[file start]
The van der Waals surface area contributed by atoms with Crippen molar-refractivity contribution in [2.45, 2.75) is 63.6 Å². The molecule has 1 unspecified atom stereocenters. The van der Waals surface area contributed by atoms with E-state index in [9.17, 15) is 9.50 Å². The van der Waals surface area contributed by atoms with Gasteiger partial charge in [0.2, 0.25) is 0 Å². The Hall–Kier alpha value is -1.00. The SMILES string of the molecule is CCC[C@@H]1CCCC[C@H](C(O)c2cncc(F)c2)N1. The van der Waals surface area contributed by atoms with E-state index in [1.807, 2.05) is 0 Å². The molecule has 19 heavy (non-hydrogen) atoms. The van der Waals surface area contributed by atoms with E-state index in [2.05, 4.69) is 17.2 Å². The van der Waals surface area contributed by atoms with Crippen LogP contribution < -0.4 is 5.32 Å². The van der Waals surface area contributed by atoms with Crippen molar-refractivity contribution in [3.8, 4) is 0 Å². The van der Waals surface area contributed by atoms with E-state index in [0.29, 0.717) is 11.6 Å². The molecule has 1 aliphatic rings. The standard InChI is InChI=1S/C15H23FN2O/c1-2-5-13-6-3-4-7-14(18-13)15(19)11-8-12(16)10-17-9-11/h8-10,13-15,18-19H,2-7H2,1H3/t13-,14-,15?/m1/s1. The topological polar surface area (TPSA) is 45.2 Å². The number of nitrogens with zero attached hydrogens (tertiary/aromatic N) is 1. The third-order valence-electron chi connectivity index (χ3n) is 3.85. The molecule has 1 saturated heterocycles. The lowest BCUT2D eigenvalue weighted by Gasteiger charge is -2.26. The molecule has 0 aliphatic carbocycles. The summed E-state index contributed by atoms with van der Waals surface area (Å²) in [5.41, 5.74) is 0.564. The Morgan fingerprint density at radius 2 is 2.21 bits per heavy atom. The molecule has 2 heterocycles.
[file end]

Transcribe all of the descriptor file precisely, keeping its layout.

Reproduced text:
The van der Waals surface area contributed by atoms with Crippen molar-refractivity contribution in [2.45, 2.75) is 63.6 Å². The molecule has 1 unspecified atom stereocenters. The van der Waals surface area contributed by atoms with E-state index in [9.17, 15) is 9.50 Å². The van der Waals surface area contributed by atoms with Gasteiger partial charge in [0.2, 0.25) is 0 Å². The Hall–Kier alpha value is -1.00. The SMILES string of the molecule is CCC[C@@H]1CCCC[C@H](C(O)c2cncc(F)c2)N1. The van der Waals surface area contributed by atoms with E-state index in [1.807, 2.05) is 0 Å². The molecule has 19 heavy (non-hydrogen) atoms. The van der Waals surface area contributed by atoms with E-state index in [2.05, 4.69) is 17.2 Å². The van der Waals surface area contributed by atoms with Crippen LogP contribution < -0.4 is 5.32 Å². The van der Waals surface area contributed by atoms with Crippen molar-refractivity contribution in [3.8, 4) is 0 Å². The van der Waals surface area contributed by atoms with E-state index in [0.29, 0.717) is 11.6 Å². The molecule has 1 aliphatic rings. The standard InChI is InChI=1S/C15H23FN2O/c1-2-5-13-6-3-4-7-14(18-13)15(19)11-8-12(16)10-17-9-11/h8-10,13-15,18-19H,2-7H2,1H3/t13-,14-,15?/m1/s1. The topological polar surface area (TPSA) is 45.2 Å². The number of nitrogens with zero attached hydrogens (tertiary/aromatic N) is 1. The third-order valence-electron chi connectivity index (χ3n) is 3.85. The molecule has 1 saturated heterocycles. The lowest BCUT2D eigenvalue weighted by Gasteiger charge is -2.26. The molecule has 0 aliphatic carbocycles. The summed E-state index contributed by atoms with van der Waals surface area (Å²) in [5.41, 5.74) is 0.564. The Morgan fingerprint density at radius 2 is 2.21 bits per heavy atom. The molecule has 2 heterocycles.